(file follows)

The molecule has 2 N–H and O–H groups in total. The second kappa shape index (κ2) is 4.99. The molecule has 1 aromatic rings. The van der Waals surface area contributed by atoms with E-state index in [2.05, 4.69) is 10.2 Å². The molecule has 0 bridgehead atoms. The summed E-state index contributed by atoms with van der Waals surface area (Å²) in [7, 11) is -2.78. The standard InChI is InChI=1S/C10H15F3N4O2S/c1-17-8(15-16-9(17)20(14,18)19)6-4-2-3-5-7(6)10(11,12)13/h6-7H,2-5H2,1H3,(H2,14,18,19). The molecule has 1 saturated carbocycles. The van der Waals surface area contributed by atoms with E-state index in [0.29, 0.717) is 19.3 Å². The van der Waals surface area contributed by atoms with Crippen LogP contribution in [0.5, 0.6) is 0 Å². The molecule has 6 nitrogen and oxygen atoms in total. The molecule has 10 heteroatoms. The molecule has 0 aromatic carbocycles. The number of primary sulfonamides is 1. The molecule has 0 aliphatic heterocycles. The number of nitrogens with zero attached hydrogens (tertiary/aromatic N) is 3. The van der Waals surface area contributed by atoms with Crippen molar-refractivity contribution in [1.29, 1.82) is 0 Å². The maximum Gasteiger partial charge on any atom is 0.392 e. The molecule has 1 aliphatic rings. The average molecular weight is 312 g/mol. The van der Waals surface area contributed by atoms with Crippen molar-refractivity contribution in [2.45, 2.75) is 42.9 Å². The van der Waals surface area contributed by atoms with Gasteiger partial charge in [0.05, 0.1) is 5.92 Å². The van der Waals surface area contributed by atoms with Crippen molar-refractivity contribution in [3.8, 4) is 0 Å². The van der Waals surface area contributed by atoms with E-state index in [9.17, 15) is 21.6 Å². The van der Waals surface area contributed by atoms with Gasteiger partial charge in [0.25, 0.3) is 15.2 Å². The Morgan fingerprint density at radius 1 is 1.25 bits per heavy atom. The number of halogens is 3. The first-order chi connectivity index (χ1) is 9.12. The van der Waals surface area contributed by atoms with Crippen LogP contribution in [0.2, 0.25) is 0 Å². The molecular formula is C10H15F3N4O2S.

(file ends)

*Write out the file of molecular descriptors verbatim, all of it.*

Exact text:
The molecule has 2 N–H and O–H groups in total. The second kappa shape index (κ2) is 4.99. The molecule has 1 aromatic rings. The van der Waals surface area contributed by atoms with E-state index in [2.05, 4.69) is 10.2 Å². The molecule has 0 bridgehead atoms. The summed E-state index contributed by atoms with van der Waals surface area (Å²) in [7, 11) is -2.78. The standard InChI is InChI=1S/C10H15F3N4O2S/c1-17-8(15-16-9(17)20(14,18)19)6-4-2-3-5-7(6)10(11,12)13/h6-7H,2-5H2,1H3,(H2,14,18,19). The molecule has 1 saturated carbocycles. The van der Waals surface area contributed by atoms with E-state index in [0.29, 0.717) is 19.3 Å². The van der Waals surface area contributed by atoms with Crippen LogP contribution in [0.5, 0.6) is 0 Å². The molecule has 6 nitrogen and oxygen atoms in total. The molecule has 10 heteroatoms. The molecule has 0 aromatic carbocycles. The number of primary sulfonamides is 1. The molecule has 0 aliphatic heterocycles. The number of nitrogens with zero attached hydrogens (tertiary/aromatic N) is 3. The van der Waals surface area contributed by atoms with Crippen molar-refractivity contribution in [1.29, 1.82) is 0 Å². The maximum Gasteiger partial charge on any atom is 0.392 e. The molecule has 1 aliphatic rings. The average molecular weight is 312 g/mol. The van der Waals surface area contributed by atoms with Crippen molar-refractivity contribution in [2.45, 2.75) is 42.9 Å². The van der Waals surface area contributed by atoms with Gasteiger partial charge in [0.05, 0.1) is 5.92 Å². The van der Waals surface area contributed by atoms with Crippen molar-refractivity contribution in [3.8, 4) is 0 Å². The van der Waals surface area contributed by atoms with E-state index in [9.17, 15) is 21.6 Å². The van der Waals surface area contributed by atoms with Gasteiger partial charge in [0.25, 0.3) is 15.2 Å². The Morgan fingerprint density at radius 1 is 1.25 bits per heavy atom. The number of halogens is 3. The first-order chi connectivity index (χ1) is 9.12. The van der Waals surface area contributed by atoms with Crippen LogP contribution in [0.2, 0.25) is 0 Å². The molecular formula is C10H15F3N4O2S.